Similarly, you can do the same thing in the frequency domain. Below is what frequency-domain multiplexing looks like (where again the different colors represent different users of the channel):

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Frequency-Domain Multiplexing (Courtesy of Prof. Joseph Kahn)

You can combine the two schemes to maximize the amount of information per unit time. This is where the concept of bandwidth comes into play. If we have high bandwidth, we can fit many more “buckets” in the channel and therefore transmit information at a higher rate.

Putting it all together

In summary, this is what happens when you press send on your message.

  1. Your message gets encoded into a series of bits that represent the information you are trying to convey in a concise and efficient manner.
  2. Your phone’s internal computer figures out how to modulate the signal so that it can be sent out as electromagnetic radiation.
  3. The cell phone’s antenna radiates the message with some meta-information (e.g. who the recipient is, what kind of data it is) to the nearest cell tower.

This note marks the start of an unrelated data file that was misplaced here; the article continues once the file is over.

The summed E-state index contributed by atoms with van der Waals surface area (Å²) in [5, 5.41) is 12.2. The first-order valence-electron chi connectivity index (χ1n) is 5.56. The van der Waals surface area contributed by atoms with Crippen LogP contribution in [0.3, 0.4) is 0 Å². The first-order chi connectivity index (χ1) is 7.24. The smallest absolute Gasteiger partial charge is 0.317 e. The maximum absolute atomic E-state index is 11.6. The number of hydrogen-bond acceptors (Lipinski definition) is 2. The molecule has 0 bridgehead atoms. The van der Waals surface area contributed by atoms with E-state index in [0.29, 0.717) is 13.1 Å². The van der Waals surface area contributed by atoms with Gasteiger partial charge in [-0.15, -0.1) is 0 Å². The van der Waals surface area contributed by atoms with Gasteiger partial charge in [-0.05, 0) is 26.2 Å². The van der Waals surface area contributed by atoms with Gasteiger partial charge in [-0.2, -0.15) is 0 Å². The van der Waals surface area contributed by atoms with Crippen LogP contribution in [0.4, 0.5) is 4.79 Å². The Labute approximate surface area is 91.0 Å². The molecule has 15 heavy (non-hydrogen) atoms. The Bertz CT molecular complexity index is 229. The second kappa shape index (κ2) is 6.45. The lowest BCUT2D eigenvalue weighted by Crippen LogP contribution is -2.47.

4. The cell tower receives the message and decides which node in the network is the best to send the message to.
  5. Step 4 repeats as the message arrives at the cell tower closest to your friend.
  6. The final cell tower radiates the same signal to your friend’s phone.
  7. Your friend’s phone demodulates, decrypts, and decompresses the signal and displays it on the screen.

If you have any questions or want more resources, feel free to email me at yous.hindy@gmail.com, and I’d be happy to send you resources.

Acknowledgments

I’d like to thank Prof. Tsachy Weissman for advising me on this project and providing me with guidance and enthusiasm at every step of the way. I’d also like to thank Professors Jon Fan, Andrea Goldsmith, and Joseph Kahn for taking the time to meet with me and sharing the resources that made this post possible.

Outreach Event @ Nixon Elementary